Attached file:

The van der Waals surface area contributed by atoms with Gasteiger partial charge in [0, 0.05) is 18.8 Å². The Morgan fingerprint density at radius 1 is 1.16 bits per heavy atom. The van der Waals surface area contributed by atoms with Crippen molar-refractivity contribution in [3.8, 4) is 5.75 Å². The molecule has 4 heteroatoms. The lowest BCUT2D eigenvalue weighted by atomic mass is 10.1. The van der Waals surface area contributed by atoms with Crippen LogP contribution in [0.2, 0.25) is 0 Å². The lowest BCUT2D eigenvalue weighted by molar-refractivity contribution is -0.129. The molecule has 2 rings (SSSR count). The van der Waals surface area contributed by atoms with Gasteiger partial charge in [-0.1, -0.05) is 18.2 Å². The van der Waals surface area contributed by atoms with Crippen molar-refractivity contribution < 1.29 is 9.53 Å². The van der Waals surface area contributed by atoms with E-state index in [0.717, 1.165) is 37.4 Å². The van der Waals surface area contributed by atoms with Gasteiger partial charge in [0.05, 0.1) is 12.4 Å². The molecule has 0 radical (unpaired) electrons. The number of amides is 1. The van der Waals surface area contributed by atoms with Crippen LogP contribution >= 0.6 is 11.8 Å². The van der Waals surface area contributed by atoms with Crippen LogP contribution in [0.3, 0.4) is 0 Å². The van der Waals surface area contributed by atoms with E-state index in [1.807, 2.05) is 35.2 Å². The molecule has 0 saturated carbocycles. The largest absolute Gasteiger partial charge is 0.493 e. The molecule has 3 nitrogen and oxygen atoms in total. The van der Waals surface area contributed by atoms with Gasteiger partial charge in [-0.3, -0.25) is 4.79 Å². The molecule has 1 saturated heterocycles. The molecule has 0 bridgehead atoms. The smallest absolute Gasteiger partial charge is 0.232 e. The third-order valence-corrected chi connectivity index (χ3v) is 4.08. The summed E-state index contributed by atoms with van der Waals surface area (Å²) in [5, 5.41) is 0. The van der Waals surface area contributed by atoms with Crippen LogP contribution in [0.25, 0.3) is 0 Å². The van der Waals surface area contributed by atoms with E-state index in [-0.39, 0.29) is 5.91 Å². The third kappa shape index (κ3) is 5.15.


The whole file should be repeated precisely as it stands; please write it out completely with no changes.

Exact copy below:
The van der Waals surface area contributed by atoms with Gasteiger partial charge in [0, 0.05) is 18.8 Å². The Morgan fingerprint density at radius 1 is 1.16 bits per heavy atom. The van der Waals surface area contributed by atoms with Crippen molar-refractivity contribution in [3.8, 4) is 5.75 Å². The molecule has 4 heteroatoms. The lowest BCUT2D eigenvalue weighted by atomic mass is 10.1. The van der Waals surface area contributed by atoms with Crippen LogP contribution in [0.2, 0.25) is 0 Å². The lowest BCUT2D eigenvalue weighted by molar-refractivity contribution is -0.129. The molecule has 2 rings (SSSR count). The van der Waals surface area contributed by atoms with Gasteiger partial charge in [-0.1, -0.05) is 18.2 Å². The van der Waals surface area contributed by atoms with Crippen molar-refractivity contribution < 1.29 is 9.53 Å². The van der Waals surface area contributed by atoms with E-state index in [0.717, 1.165) is 37.4 Å². The van der Waals surface area contributed by atoms with Gasteiger partial charge in [0.05, 0.1) is 12.4 Å². The molecule has 0 radical (unpaired) electrons. The number of amides is 1. The van der Waals surface area contributed by atoms with Crippen LogP contribution >= 0.6 is 11.8 Å². The van der Waals surface area contributed by atoms with Crippen LogP contribution in [0.3, 0.4) is 0 Å². The van der Waals surface area contributed by atoms with E-state index in [1.807, 2.05) is 35.2 Å². The molecule has 0 saturated carbocycles. The largest absolute Gasteiger partial charge is 0.493 e. The molecule has 3 nitrogen and oxygen atoms in total. The van der Waals surface area contributed by atoms with Gasteiger partial charge in [-0.3, -0.25) is 4.79 Å². The molecule has 1 saturated heterocycles. The molecule has 0 bridgehead atoms. The smallest absolute Gasteiger partial charge is 0.232 e. The third-order valence-corrected chi connectivity index (χ3v) is 4.08. The summed E-state index contributed by atoms with van der Waals surface area (Å²) in [5, 5.41) is 0. The van der Waals surface area contributed by atoms with Crippen LogP contribution in [0.25, 0.3) is 0 Å². The van der Waals surface area contributed by atoms with E-state index in [-0.39, 0.29) is 5.91 Å². The third kappa shape index (κ3) is 5.15.